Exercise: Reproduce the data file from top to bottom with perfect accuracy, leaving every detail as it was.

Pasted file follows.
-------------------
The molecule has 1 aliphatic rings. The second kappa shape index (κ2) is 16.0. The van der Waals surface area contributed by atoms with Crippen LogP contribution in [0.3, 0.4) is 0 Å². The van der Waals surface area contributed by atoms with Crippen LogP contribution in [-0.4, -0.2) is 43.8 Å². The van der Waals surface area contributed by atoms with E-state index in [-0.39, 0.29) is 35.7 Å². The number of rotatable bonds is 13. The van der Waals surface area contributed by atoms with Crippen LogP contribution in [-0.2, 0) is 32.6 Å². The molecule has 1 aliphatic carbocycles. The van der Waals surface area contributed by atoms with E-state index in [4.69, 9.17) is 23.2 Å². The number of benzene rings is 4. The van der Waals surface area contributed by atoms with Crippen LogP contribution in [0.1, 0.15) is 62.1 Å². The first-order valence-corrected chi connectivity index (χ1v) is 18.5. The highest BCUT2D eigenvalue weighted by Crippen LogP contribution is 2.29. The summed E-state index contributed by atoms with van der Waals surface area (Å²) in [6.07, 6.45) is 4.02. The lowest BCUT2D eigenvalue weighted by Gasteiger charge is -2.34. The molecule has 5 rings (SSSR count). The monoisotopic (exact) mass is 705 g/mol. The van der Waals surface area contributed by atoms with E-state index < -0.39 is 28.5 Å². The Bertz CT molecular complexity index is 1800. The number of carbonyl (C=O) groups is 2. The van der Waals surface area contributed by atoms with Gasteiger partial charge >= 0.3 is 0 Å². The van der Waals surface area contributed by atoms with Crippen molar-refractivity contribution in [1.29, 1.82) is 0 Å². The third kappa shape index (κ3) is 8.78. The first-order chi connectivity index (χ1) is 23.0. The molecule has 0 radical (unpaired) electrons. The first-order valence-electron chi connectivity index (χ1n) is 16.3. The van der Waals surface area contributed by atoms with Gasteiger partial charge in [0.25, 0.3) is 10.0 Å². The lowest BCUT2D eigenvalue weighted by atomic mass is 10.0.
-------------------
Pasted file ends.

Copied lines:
The molecule has 1 aliphatic rings. The second kappa shape index (κ2) is 16.0. The van der Waals surface area contributed by atoms with Crippen LogP contribution in [0.3, 0.4) is 0 Å². The van der Waals surface area contributed by atoms with Crippen LogP contribution in [-0.4, -0.2) is 43.8 Å². The van der Waals surface area contributed by atoms with E-state index in [-0.39, 0.29) is 35.7 Å². The number of rotatable bonds is 13. The van der Waals surface area contributed by atoms with Crippen LogP contribution in [-0.2, 0) is 32.6 Å². The molecule has 1 aliphatic carbocycles. The van der Waals surface area contributed by atoms with E-state index in [4.69, 9.17) is 23.2 Å². The number of benzene rings is 4. The van der Waals surface area contributed by atoms with Crippen LogP contribution in [0.1, 0.15) is 62.1 Å². The first-order valence-corrected chi connectivity index (χ1v) is 18.5. The highest BCUT2D eigenvalue weighted by Crippen LogP contribution is 2.29. The summed E-state index contributed by atoms with van der Waals surface area (Å²) in [6.07, 6.45) is 4.02. The lowest BCUT2D eigenvalue weighted by Gasteiger charge is -2.34. The molecule has 5 rings (SSSR count). The monoisotopic (exact) mass is 705 g/mol. The van der Waals surface area contributed by atoms with E-state index < -0.39 is 28.5 Å². The Bertz CT molecular complexity index is 1800. The number of carbonyl (C=O) groups is 2. The van der Waals surface area contributed by atoms with Gasteiger partial charge >= 0.3 is 0 Å². The van der Waals surface area contributed by atoms with Crippen molar-refractivity contribution in [1.29, 1.82) is 0 Å². The third kappa shape index (κ3) is 8.78. The first-order chi connectivity index (χ1) is 23.0. The molecule has 0 radical (unpaired) electrons. The first-order valence-electron chi connectivity index (χ1n) is 16.3. The van der Waals surface area contributed by atoms with Gasteiger partial charge in [0.25, 0.3) is 10.0 Å². The lowest BCUT2D eigenvalue weighted by atomic mass is 10.0.